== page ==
News - 08.09.2015 klo 18.29

PAM does not approve the cuts in Sunday compensations

The Government’s plans to impair the employment terms and employee earnings are fully dismissed by PAM’s President Ann Selin. She finds it totally impossible that in a society based on mutual agreements, the Government should dictate the maximum terms of sectoral collective agreements.

– Collective agreements contain terms on Sunday compensations, overtime, sick leave pay and paid holidays. The Government imposing compelling legislation and dictating the contents of the collective agreements is a violation on the freedom of organisation and as such limits the contractual rights of the parties to the collective agreements. This is in frontal conflict with the Finnish Constitution and the ILO conventions.

Ann Selin also detects a conflict between the current proposals and the need to have more local agreements as mentioned in this Government’s programme.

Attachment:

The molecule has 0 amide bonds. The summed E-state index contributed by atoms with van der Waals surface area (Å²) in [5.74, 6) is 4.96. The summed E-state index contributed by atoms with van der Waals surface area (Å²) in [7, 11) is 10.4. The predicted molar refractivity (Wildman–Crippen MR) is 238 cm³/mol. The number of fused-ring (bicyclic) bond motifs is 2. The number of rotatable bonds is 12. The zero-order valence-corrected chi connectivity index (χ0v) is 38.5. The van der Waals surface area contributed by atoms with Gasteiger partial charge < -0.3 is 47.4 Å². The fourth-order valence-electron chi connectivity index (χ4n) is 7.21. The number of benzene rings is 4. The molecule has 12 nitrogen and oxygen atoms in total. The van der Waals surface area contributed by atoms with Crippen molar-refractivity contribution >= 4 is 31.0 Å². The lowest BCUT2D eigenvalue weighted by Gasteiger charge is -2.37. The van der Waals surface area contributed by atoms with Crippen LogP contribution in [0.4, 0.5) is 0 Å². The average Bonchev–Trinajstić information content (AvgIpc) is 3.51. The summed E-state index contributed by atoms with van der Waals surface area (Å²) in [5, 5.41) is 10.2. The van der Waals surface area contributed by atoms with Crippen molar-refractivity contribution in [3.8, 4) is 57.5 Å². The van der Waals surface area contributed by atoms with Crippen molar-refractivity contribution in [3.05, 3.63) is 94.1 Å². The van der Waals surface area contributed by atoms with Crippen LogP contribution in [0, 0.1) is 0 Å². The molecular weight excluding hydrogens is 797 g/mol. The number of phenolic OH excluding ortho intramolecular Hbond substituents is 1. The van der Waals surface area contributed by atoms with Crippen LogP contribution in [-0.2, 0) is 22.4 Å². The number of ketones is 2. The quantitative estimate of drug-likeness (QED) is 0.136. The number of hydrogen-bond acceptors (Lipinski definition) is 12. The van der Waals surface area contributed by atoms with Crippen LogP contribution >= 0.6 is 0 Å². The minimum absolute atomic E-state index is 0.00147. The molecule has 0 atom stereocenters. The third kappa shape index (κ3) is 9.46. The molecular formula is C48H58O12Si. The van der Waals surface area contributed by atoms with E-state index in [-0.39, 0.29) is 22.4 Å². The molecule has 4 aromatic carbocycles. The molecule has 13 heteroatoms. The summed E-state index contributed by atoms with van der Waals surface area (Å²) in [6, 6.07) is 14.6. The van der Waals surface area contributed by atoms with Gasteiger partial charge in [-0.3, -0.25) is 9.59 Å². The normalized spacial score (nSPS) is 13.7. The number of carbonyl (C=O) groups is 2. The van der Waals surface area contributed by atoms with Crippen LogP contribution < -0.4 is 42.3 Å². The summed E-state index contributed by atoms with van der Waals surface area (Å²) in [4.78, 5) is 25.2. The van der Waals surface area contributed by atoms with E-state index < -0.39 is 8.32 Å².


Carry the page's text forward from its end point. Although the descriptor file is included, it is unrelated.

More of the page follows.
The Government proposals would mean a 4–6 per cent cut to the earnings of the employees in the service sectors. In the commercial sector, for example, this would translate into about 1,500 less earnings annually. For those part-time employees who work on Sundays, the impairment is proportionally even higher.

– The cuts in Sunday compensations means that the pay increases agreed upon in the employment and growth agreement for coming three years are completely lost. The impact would be about 2–3 per cent, or about 750 euro annually.

Ann Selin insists that the Government reconsider its proposal on the Sunday compensations. She fears that touching these compensations, very important to the service sector employees, may influence attitudes in a negative way.

The Government motivates these cuts by saying that this is an absolute financial necessity.  Ann Selin does not believe this; instead she finds this is a political outline taken by this Government.

– The Government conducts a hard policy to please the employers. For employees, this is a brutal attack. How are these measures supposed to improve employment figures?